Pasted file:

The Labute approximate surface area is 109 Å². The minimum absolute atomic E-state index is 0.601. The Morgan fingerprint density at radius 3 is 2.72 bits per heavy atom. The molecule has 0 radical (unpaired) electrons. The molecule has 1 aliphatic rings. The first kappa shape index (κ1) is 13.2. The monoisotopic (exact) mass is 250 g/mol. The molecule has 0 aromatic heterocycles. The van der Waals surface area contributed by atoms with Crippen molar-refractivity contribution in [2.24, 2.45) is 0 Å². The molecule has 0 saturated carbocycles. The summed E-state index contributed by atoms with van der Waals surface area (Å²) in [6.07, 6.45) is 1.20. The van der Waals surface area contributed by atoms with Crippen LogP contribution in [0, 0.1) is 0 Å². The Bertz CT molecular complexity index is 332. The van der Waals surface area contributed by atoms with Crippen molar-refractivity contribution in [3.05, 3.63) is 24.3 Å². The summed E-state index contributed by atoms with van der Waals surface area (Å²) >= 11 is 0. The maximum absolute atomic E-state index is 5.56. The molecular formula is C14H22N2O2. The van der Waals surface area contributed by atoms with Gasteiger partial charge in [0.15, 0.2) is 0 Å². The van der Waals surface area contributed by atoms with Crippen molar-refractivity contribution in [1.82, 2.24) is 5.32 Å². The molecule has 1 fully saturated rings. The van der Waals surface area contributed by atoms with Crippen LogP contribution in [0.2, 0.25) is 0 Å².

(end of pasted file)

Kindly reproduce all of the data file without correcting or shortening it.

The Labute approximate surface area is 109 Å². The minimum absolute atomic E-state index is 0.601. The Morgan fingerprint density at radius 3 is 2.72 bits per heavy atom. The molecule has 0 radical (unpaired) electrons. The molecule has 1 aliphatic rings. The first kappa shape index (κ1) is 13.2. The monoisotopic (exact) mass is 250 g/mol. The molecule has 0 aromatic heterocycles. The van der Waals surface area contributed by atoms with Crippen molar-refractivity contribution in [2.24, 2.45) is 0 Å². The molecule has 0 saturated carbocycles. The summed E-state index contributed by atoms with van der Waals surface area (Å²) in [6.07, 6.45) is 1.20. The van der Waals surface area contributed by atoms with Crippen LogP contribution in [0, 0.1) is 0 Å². The Bertz CT molecular complexity index is 332. The van der Waals surface area contributed by atoms with Crippen molar-refractivity contribution in [3.05, 3.63) is 24.3 Å². The summed E-state index contributed by atoms with van der Waals surface area (Å²) >= 11 is 0. The maximum absolute atomic E-state index is 5.56. The molecular formula is C14H22N2O2. The van der Waals surface area contributed by atoms with Gasteiger partial charge in [0.15, 0.2) is 0 Å². The van der Waals surface area contributed by atoms with Crippen molar-refractivity contribution in [1.82, 2.24) is 5.32 Å². The molecule has 1 fully saturated rings. The van der Waals surface area contributed by atoms with Crippen LogP contribution in [0.2, 0.25) is 0 Å².